Monthly Archives: April 2007

The fish surfboard revolution.

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The latest trend in surfboards recently has been the renewed interest in retro style surfboards. Back in the seventies & eighties, surfboards were quite short & very fat( 3 – 4 inches thick). This was just a natural progression from malibu’s which were long ( 8-10 foot) & fat. Then came along hot young surfers like Mark Occhilupo, Tom Curran and later Kelly Slater, who all rode increasingly thinner boards for better turning ability. So every kid then wanted what the pro’s were riding, which saw the demise of the thicker boards which were much easier to paddle for the average surfer. So the average surfer had no choice but to get one of the new generation thin boards, but because they were harder to paddle, they had to get a longer one, so instead of having a 6 foot board, now they had to get a 6’6″ board which was still a bit more work to paddle , and didnt turn as good as the old thick 6 foot long boards. The whole thing has come around full circle now with the reintroduction of short thick boards that are called ” Fish” which are ideal in small waves up to about 2 – 3 metres in wave face height( or 3-4 foot in surfing terminology).

While most of the “Fish” style boards are shaped like a brick ( and turn like one), Darryl Wilkes from Wilkes Surfboards in Western Australia has refined the genre with his range of “Pyg” boards that are the same outline shape as a thin shortboard, but have the thickness in the middle of the board for easy paddling. They are also fairly thin at the nose, which makes duck diving under waves easier than a typical fat “fish” surfboard.

These fish style “Pygs” which are attracting a lot of attention from your average recreational surfer, also come with nice rounded tails for easy rail to rail turning ability, are 20 inches wide and 3 inches thick. Faster and more responsive than a normal fish style board, they range from 5’10” up to 6’8″ and deliver unrivalled paddling power, speed and loose turning ability , especially with the extreme concave bottom shape. Above all they are a lot of fun in small beachbreaks and a much better option than a mini mal for the average surfer. I ride one myself and most of my mates now ride one after they have a go of it.
For more imformation click on this link below.

http://www.wilkessurfboards.com/

Eating soy & broccoli reduces cancer risk

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Heres an interesting bit of nutrition imformation for both vego’s and meat eaters (I’d say most would probably hate soy products & broccoli). Eating foods like broccoli and soy has been linked to lower cancer rates, and California researchers have said they may have discovered the biological mechanism behind the protective effect.

Using cells in a lab dish, researchers at the University of California, Los Angeles, found that diindolymethane (DIM), a compound resulting from digestion of cruciferous vegetables, and genistein, an isoflavone in soy, reduce the production of two proteins needed for breast and ovarian cancers to spread.

“We think these compounds might slow or prevent the metastasis of breast and ovarian cancer, which would greatly increase the effectiveness of current treatments,” said Erin Hsu, a UCLA graduate student in molecular toxicology.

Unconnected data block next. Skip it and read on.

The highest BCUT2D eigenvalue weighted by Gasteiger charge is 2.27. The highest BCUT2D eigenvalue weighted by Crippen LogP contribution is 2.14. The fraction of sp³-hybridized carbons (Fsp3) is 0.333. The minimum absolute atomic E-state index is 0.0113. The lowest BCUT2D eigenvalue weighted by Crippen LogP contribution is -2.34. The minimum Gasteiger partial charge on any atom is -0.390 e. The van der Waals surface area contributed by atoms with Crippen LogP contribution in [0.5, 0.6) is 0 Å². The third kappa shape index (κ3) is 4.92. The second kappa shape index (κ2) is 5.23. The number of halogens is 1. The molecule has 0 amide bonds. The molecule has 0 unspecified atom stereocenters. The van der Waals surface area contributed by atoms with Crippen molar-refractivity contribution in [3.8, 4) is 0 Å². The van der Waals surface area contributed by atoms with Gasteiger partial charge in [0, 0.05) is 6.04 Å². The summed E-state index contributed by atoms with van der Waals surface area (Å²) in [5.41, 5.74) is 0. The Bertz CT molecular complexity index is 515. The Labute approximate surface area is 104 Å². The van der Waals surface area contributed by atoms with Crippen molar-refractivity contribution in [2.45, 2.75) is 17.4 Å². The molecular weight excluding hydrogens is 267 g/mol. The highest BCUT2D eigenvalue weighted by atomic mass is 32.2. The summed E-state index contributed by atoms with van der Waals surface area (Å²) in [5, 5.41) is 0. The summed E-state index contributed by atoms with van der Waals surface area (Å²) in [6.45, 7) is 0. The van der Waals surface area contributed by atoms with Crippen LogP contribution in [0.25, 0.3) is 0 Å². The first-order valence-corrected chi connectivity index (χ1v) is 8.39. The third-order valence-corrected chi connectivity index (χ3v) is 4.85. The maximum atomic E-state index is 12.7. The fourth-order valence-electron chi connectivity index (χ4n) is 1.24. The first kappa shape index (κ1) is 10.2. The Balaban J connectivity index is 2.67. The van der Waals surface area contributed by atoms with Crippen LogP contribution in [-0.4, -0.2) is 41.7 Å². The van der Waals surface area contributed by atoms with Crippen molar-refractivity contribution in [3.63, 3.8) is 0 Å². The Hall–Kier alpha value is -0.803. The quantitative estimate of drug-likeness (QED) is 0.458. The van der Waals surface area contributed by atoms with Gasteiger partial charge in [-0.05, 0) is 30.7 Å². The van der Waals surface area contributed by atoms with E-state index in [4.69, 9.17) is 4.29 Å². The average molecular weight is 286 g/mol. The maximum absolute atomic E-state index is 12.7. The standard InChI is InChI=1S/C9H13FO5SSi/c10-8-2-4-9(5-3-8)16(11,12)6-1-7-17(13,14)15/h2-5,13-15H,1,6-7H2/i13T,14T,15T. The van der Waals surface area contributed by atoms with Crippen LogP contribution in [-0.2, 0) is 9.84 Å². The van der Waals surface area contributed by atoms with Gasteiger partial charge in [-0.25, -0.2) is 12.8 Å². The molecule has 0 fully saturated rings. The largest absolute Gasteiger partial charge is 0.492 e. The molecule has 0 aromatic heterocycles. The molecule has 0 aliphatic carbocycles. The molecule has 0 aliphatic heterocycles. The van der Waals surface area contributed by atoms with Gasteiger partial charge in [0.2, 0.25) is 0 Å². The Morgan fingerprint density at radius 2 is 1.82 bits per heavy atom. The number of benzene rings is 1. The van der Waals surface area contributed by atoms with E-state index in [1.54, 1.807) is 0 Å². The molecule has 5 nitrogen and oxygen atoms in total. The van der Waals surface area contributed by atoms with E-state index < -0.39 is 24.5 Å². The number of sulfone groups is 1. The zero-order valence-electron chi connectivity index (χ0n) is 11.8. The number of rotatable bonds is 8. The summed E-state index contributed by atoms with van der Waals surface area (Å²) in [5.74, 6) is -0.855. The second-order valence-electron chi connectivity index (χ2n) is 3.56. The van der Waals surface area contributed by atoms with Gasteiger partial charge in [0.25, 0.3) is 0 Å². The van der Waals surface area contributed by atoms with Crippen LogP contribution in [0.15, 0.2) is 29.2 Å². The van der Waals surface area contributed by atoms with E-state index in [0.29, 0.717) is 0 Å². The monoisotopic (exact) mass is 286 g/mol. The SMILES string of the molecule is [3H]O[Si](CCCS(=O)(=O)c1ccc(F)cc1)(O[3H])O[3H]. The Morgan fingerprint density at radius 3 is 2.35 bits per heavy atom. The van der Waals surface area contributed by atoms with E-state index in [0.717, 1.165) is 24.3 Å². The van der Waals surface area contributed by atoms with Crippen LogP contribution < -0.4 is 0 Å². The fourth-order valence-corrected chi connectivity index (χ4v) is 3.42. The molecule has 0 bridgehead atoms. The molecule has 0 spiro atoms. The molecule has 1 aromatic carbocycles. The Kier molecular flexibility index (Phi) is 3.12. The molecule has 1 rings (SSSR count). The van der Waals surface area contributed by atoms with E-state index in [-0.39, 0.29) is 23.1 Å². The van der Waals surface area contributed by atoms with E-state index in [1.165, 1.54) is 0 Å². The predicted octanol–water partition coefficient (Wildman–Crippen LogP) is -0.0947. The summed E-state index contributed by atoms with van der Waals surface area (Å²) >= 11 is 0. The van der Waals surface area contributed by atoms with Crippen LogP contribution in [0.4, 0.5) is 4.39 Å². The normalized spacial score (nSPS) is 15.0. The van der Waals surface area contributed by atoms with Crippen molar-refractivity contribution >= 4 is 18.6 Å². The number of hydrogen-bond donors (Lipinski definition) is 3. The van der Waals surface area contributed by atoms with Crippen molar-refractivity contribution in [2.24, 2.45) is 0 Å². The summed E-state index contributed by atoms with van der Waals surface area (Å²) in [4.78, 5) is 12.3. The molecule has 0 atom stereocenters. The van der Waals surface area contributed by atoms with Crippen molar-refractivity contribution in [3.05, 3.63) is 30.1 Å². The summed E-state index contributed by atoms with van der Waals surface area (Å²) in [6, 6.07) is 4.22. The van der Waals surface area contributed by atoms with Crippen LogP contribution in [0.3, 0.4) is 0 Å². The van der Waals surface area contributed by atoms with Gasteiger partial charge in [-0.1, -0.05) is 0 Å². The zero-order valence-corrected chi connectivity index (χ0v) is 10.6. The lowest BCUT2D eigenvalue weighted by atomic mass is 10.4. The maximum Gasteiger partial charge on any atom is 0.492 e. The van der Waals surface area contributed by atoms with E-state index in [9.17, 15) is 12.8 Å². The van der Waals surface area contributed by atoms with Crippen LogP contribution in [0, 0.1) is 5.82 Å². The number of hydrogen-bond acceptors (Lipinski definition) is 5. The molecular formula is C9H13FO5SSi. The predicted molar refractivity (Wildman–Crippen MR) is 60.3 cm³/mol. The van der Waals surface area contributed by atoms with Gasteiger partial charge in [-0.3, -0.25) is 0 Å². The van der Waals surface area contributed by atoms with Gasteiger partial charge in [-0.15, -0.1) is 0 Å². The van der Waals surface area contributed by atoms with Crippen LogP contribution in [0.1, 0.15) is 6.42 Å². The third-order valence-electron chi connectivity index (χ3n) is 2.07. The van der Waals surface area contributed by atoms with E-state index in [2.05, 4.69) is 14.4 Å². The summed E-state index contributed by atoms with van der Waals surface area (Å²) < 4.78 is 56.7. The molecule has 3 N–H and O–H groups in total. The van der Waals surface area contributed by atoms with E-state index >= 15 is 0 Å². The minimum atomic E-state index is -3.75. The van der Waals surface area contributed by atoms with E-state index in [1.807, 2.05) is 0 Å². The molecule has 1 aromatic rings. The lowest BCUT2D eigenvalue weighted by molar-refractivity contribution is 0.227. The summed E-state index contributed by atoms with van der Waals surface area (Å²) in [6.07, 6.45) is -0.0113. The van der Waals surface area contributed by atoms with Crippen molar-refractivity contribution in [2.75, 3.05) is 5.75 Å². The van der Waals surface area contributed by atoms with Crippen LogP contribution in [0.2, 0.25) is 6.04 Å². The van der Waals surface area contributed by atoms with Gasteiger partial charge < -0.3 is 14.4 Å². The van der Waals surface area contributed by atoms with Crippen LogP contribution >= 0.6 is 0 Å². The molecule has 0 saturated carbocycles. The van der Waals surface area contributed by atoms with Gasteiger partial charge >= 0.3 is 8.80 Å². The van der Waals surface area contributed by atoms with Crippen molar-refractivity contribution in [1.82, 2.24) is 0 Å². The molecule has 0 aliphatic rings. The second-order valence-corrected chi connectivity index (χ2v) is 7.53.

The UCLA team, which reported its finding at a meeting of the American Association for Cancer Research, will next test the theory in mice.

The findings highlight “an entirely unique mechanism … Preventing the invasion and metastasis of cancer cells is crucial,” said Dr Alan Kristal, associate head of the cancer prevention program at the Fred Hutchinson Cancer Research Centre in Seattle.

Cancer cells express very high levels of a surface receptor known as CXCR4, while the organs to which the cancers spread secrete high levels of CXCL12, a ligand that binds to that particular receptor.

This attraction stimulates the invasive properties of cancer cells and acts like a homing device, drawing the cancer cells to organs like the liver or brain.

The study found that when cancer cells were treated with either DIM or genistein, movement toward CXCL12 is reduced by at least 80 per cent compared to untreated cells.

Hsu says that this same chemotactic attraction is thought to play a role in the development of more than 23 different types of cancer.

The amount of DIM and genistein used in the study is probably comparable to use of a high dose of supplements, and is likely not achievable through consumption of food alone, the researchers said.

Both DIM and genistein are already being developed for use as a preventive, and a chemotherapy treatment for breast cancer, although more extensive toxicological studies are needed, they added.

Reuters

Incidently, on the subject of soy milk, most people I know hate the taste of it. I think it really depends on the brand of soy milk that you use. The best tasting ones in Australia are Vitasoy – Creamy Original and Sanitarium – So Good( all low fat soy milk is indeed horrible!). A close second in taste and much cheaper are “Coles brand” and Woolies “Home brand”. To stop soy milk curdling in coffee, add the milk to the coffee granules first & stir well, then add the hot water and continue to stir for 10 – 20 seconds. Interestingly I’ve noticed that soy milk never curdles when you add plunger coffee to it… which tastes better & is better for you anyway.